By Jason La Canfora
Washington Post Staff Writer
Thursday, August 9, 2007
When Casey Rabach breaks from a huddle, he has perhaps five seconds to process and convey a play's essential information. In an instant, the Washington Redskins center has determined how many down linemen are in the game, as well as if any linebackers are stationed on the edge, and relayed it to the quarterback and the backfield.
He'll bark out, "Nickel, nickel, nickel," or, "Three down, three down, three down," to indicate the defensive alignment, then point out the location of the opposing middle linebacker, or, more specifically, the person filling that role in a given formation, which could be a defensive back, outside linebacker or someone else. Before Rabach snaps the ball, he will also announce where the defensive pressure will be coming from, watching for tells and cues, then yelling, "Ray," "Ram," "Rocco" or "Ralph," to signal which blocking scheme to use for a blitz from the right, or "Lenny," "Lion," "Leo" or "Lester" to set the technique if pressure will be coming from the left.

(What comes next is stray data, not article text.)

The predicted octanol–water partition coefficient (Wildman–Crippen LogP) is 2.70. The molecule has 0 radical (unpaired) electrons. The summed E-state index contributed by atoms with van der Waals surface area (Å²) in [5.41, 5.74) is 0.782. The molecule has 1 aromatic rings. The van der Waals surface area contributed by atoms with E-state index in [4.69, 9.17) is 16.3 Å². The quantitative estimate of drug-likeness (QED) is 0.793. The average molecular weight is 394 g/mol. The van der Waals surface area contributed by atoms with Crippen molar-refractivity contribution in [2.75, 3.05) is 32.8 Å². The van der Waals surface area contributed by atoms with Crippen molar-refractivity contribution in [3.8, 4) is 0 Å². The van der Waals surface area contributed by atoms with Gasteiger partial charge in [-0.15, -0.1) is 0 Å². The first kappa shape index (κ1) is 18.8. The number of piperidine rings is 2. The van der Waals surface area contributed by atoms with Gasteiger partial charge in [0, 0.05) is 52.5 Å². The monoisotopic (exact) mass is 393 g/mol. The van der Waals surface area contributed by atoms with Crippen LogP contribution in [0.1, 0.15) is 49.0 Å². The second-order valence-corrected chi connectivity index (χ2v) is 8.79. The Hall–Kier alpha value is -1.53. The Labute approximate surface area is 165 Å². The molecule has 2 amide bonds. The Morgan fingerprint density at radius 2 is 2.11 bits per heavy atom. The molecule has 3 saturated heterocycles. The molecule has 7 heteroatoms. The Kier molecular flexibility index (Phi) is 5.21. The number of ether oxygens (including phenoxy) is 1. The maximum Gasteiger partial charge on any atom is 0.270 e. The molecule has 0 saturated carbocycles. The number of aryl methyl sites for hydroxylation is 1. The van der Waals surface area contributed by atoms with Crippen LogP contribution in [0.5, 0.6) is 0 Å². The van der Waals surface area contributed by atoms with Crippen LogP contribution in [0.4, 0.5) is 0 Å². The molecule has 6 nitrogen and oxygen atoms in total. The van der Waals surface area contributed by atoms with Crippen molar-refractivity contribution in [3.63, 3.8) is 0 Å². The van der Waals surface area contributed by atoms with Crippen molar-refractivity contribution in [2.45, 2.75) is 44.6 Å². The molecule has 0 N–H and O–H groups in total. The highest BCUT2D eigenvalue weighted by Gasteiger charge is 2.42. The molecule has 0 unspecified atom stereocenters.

The mental part of his job now over -- for one play, at least -- Rabach's brawn takes over. After the snap, he is asked to do as much as any center in the game, like shed a 325-pound lineman immediately after the snap, then pull wide to pummel linebackers as a lead blocker, and in 2006 few did it better. Rabach, 29, keyed Washington's fourth-ranked rushing attack and was strong in pass protection.
"To be truthful, he's one of the most valuable people on our team," Coach Joe Gibbs said. "Casey means a lot to us, and he makes every call in there. He's extremely bright and last year I mean the guy plays with a broken hand with a big cast on. He's one of our leaders. When people talk about free agency sometimes, you know, 'Why do you do it?' That's why, because you can get a Casey Rabach."
Rabach broke his hand in Week 14, had two screws surgically put in on a Monday and never missed a snap of game action.
Although he now is universally respected in Washington's locker room, he arrived as something of an unknown. Rabach spent four seasons in Baltimore but did not start regularly until his final year (2004). The Redskins made him an immediate free agent target after centers Cory Raymer and Lennie Friedman faltered, and the five-year, $13.75 million signing is one of Gibbs's smartest personnel maneuvers since his return.